“He’s a salamander siphoning his way through music, dropping urban-scented vignettes of candid perfume with his poetical drawl”
Baxter Dury, according to new album ‘Prince of Tears’, is the “king of the migraines”. There’s few who manage to project the same combination of cheek, tongue and spit. Those who tune their radio to the savvy side of the dial would have heard Dury’s current single, ‘Miami’, its breezy chorus proving he’s a fucking genius when it comes to depositing acid-tinged confessions in the bank. In his mid-forties, Dury’s not a man to be rushed; his first of five albums, 2002’s ‘Len Parrot’s Memorial Lift’, introduced us to his mercurial world of otherworldly talent. Forward the clock to 2017 and ‘Prince of Tears’ spares no time getting under the skin – and into the darkest part of the brain.
‘Miami’s taut and highway-owning bass bosses into view, joined by twinkling synths and some fixed-stare percussion. Dury’s distinct accent – you can hear the streets of the ‘Sarf’ explode from every vowel – talks about broken promises and mystery (“I don’t think you know who I am”). “The tiny little ghost”; “The ghostly dude” – whoever the city-wise chameleon is, he’s always intoxicated and filled with charm.
‘Miami’’s twanging bass and sunburnt synths are replaced with Serge Gainsbourg-inspired strings: a rapturous orgasm whose vibrating embers will stay in the heart for days. ‘Porcelain’ keeps the energy going – but rather than a nod to the beaches of Miami, we get a more soulful ode to the perverse avenues of the common streets. Rose Elinor Dougall takes the only lead vocal on the song, her elegant voice making the hero-slagging-off choruses as raw as anything Dury announces.
‘Listen’ provides the sort of swagger fans of Baxter Dury have come to love and expect. “Did you listen?!” our man asks, as he talks about those who laugh inside and make judgement, “leave you in the mess”, and cast you aside. Elinor Dougall’s back on microphone duties and soothingly sings about those in white coats coming “for the clever ones”. Knuckle-sharpening guitars twang precisely; the bass buzzes like a pissed wasp at a neon convention. There’s a sense of the romantic that harmoniously juxtaposes those saltier notes.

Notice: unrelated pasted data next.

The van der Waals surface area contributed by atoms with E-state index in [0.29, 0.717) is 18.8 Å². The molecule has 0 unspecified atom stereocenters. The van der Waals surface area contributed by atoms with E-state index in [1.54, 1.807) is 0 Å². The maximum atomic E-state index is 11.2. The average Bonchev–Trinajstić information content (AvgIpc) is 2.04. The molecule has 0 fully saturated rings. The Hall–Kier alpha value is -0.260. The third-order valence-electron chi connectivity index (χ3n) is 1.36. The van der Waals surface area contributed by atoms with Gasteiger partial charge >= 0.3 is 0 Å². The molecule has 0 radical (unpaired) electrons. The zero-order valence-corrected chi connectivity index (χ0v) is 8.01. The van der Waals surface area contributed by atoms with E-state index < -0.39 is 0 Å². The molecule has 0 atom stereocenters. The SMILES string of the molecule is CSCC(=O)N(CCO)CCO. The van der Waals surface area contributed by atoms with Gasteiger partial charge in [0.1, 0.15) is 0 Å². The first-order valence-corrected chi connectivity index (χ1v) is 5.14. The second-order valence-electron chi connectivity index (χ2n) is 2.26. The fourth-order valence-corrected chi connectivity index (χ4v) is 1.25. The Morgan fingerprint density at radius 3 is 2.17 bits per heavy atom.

‘Letter Bomb’ begins with an oblique spoken section from Dury, before leading into a two-handed singalong – wordless notes from Elinor Douglass, the song’s chorus/title from Dury. It’s deranged and strange, unpredictable and simple, with very few actual lines of dialogue and more utterances and asides. Although it’s one of Prince of Tears’ less stellar tracks, it shows one of the many sides to the eccentric Dury.
‘OI’, with its cheeky-chap title, is not as lary as its name might suggest; the geezer-wannabe boy is actually a sensitive soul. Dury talks about the chaos of the flats near Chiswick High Road while organs whirl in the undertow. The focus is on Dury’s captivating vocal – less sung, more spoken, as if disseminated to a bar-side cleric. One-hundred-and-forty-two-seconds of touching romantic confession calms the album and proves, away from the croak, that Dury’s a man you can take home to your mum (even if he’d put gin in her tea and call her an ugly slag).
Song-titles are, aside from ‘Almond Milk’ and ‘Letter Bomb’, one-worded. ‘August’ shows why – it’s a to-the-point and focused thing. Dury looks at those incarcerated and belonging – when outside, “They don’t understand/Laughing at you”. On closer examination, there;s more personal touchstones; “You and I will never be the same” could be codified explanations of failed love.
‘Wanna’ returns to the pulpit of the French coda; the spine-tingling orchestration and heart-on-sleeve vocals; the hero accepting…barely able to contain his tears…blame. Fallibility and mortality sit alongside one another in a strong and hugely emotional track. ‘Tears’ ensures the tissues are as wet as its strings, and bare-naked lyrics keep the soul confessional. Whether the album’s jester is Baxter or assumed fiction – you just can’t help but connect dots to Baxter himself.
Prince of Tears is an album that converses with the ghost of the senior Ian Dury – a man who was, as said by his own son, a funny (if intermittently irritating) figure. There’s shared D.N.A. with the pronunciations, the vocal timbre – but what distinguishes Prince of Tears from any Ian Dury album are the clashes of emotions. The regency tears are fused against incredibly beddable string articulations and heart-skipping kisses. There’s a couple of misses (‘Almond Milk’ and ‘Letter Bomb’ don’t linger long past the first listen), but Baxter Dury’s latest record is filled with treats. It’s accessible for newcomers and familiar for established fans. Florid language aside: Prince of Tears is a fucking pucker record, mate!